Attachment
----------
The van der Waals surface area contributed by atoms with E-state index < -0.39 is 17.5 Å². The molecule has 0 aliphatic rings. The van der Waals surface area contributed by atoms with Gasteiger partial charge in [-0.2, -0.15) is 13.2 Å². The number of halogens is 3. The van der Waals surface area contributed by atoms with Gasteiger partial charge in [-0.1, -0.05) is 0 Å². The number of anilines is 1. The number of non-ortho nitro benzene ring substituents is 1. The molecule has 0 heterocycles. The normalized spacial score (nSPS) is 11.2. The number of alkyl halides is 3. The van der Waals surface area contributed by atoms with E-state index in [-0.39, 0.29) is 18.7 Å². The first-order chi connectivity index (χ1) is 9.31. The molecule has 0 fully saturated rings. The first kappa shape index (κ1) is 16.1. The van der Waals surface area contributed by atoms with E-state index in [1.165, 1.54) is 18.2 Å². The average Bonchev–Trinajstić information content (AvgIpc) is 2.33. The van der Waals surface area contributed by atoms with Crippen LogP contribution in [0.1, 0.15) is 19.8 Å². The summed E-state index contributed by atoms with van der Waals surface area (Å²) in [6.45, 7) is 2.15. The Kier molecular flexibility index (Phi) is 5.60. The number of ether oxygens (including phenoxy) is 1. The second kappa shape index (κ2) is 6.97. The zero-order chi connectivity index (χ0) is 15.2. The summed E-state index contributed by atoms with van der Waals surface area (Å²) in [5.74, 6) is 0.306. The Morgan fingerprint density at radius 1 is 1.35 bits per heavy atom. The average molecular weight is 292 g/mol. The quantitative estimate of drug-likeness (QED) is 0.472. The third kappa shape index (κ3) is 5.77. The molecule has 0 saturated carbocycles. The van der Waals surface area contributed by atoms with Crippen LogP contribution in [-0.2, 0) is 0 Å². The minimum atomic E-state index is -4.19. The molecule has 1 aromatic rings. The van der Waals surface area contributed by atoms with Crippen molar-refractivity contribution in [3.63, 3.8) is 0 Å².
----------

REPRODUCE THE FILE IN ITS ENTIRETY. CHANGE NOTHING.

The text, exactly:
The van der Waals surface area contributed by atoms with E-state index < -0.39 is 17.5 Å². The molecule has 0 aliphatic rings. The van der Waals surface area contributed by atoms with Gasteiger partial charge in [-0.2, -0.15) is 13.2 Å². The number of halogens is 3. The van der Waals surface area contributed by atoms with Gasteiger partial charge in [-0.1, -0.05) is 0 Å². The number of anilines is 1. The number of non-ortho nitro benzene ring substituents is 1. The molecule has 0 heterocycles. The normalized spacial score (nSPS) is 11.2. The number of alkyl halides is 3. The van der Waals surface area contributed by atoms with E-state index in [-0.39, 0.29) is 18.7 Å². The first-order chi connectivity index (χ1) is 9.31. The molecule has 0 fully saturated rings. The first kappa shape index (κ1) is 16.1. The van der Waals surface area contributed by atoms with E-state index in [1.165, 1.54) is 18.2 Å². The average Bonchev–Trinajstić information content (AvgIpc) is 2.33. The van der Waals surface area contributed by atoms with Crippen LogP contribution in [0.1, 0.15) is 19.8 Å². The summed E-state index contributed by atoms with van der Waals surface area (Å²) in [6.45, 7) is 2.15. The Kier molecular flexibility index (Phi) is 5.60. The number of ether oxygens (including phenoxy) is 1. The second kappa shape index (κ2) is 6.97. The zero-order chi connectivity index (χ0) is 15.2. The summed E-state index contributed by atoms with van der Waals surface area (Å²) in [5.74, 6) is 0.306. The Morgan fingerprint density at radius 1 is 1.35 bits per heavy atom. The average molecular weight is 292 g/mol. The quantitative estimate of drug-likeness (QED) is 0.472. The third kappa shape index (κ3) is 5.77. The molecule has 0 saturated carbocycles. The van der Waals surface area contributed by atoms with Crippen LogP contribution in [-0.2, 0) is 0 Å². The minimum atomic E-state index is -4.19. The molecule has 1 aromatic rings. The van der Waals surface area contributed by atoms with Crippen molar-refractivity contribution in [3.63, 3.8) is 0 Å².